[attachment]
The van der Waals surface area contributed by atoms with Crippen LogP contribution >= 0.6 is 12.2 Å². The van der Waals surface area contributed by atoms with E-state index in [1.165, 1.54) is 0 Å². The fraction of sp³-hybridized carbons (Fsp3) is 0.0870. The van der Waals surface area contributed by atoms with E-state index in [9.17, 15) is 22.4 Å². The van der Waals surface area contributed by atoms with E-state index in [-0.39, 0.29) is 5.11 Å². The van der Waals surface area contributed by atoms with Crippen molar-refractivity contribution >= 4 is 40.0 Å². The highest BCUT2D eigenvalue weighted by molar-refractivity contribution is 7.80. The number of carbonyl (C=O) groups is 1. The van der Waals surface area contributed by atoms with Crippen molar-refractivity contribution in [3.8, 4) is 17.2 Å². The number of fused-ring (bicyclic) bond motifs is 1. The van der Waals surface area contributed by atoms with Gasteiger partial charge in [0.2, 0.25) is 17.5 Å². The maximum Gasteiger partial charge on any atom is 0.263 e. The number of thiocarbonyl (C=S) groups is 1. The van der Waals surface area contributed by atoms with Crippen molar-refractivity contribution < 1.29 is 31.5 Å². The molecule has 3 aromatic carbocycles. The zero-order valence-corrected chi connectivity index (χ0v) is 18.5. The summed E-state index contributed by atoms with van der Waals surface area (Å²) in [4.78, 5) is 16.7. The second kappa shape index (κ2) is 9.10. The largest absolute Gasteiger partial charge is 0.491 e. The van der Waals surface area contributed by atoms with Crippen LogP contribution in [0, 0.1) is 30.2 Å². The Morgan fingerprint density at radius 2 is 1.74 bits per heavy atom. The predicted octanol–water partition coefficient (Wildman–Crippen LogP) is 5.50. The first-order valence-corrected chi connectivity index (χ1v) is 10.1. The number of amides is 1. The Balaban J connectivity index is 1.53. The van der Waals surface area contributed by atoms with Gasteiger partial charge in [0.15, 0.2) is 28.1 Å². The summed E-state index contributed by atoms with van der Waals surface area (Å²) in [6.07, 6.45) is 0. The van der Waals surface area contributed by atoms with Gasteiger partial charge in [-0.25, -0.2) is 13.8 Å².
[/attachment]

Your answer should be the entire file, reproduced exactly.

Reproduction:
The van der Waals surface area contributed by atoms with Crippen LogP contribution >= 0.6 is 12.2 Å². The van der Waals surface area contributed by atoms with E-state index in [1.165, 1.54) is 0 Å². The fraction of sp³-hybridized carbons (Fsp3) is 0.0870. The van der Waals surface area contributed by atoms with E-state index in [9.17, 15) is 22.4 Å². The van der Waals surface area contributed by atoms with E-state index in [-0.39, 0.29) is 5.11 Å². The van der Waals surface area contributed by atoms with Crippen molar-refractivity contribution >= 4 is 40.0 Å². The highest BCUT2D eigenvalue weighted by molar-refractivity contribution is 7.80. The number of carbonyl (C=O) groups is 1. The van der Waals surface area contributed by atoms with Crippen molar-refractivity contribution in [3.8, 4) is 17.2 Å². The number of fused-ring (bicyclic) bond motifs is 1. The van der Waals surface area contributed by atoms with Gasteiger partial charge in [0.2, 0.25) is 17.5 Å². The maximum Gasteiger partial charge on any atom is 0.263 e. The number of thiocarbonyl (C=S) groups is 1. The van der Waals surface area contributed by atoms with Crippen molar-refractivity contribution < 1.29 is 31.5 Å². The molecule has 3 aromatic carbocycles. The zero-order valence-corrected chi connectivity index (χ0v) is 18.5. The summed E-state index contributed by atoms with van der Waals surface area (Å²) in [4.78, 5) is 16.7. The second kappa shape index (κ2) is 9.10. The largest absolute Gasteiger partial charge is 0.491 e. The van der Waals surface area contributed by atoms with Crippen LogP contribution in [0, 0.1) is 30.2 Å². The Morgan fingerprint density at radius 2 is 1.74 bits per heavy atom. The predicted octanol–water partition coefficient (Wildman–Crippen LogP) is 5.50. The first-order valence-corrected chi connectivity index (χ1v) is 10.1. The number of amides is 1. The Balaban J connectivity index is 1.53. The van der Waals surface area contributed by atoms with Gasteiger partial charge in [0.15, 0.2) is 28.1 Å². The summed E-state index contributed by atoms with van der Waals surface area (Å²) in [6.07, 6.45) is 0. The van der Waals surface area contributed by atoms with Gasteiger partial charge in [-0.25, -0.2) is 13.8 Å².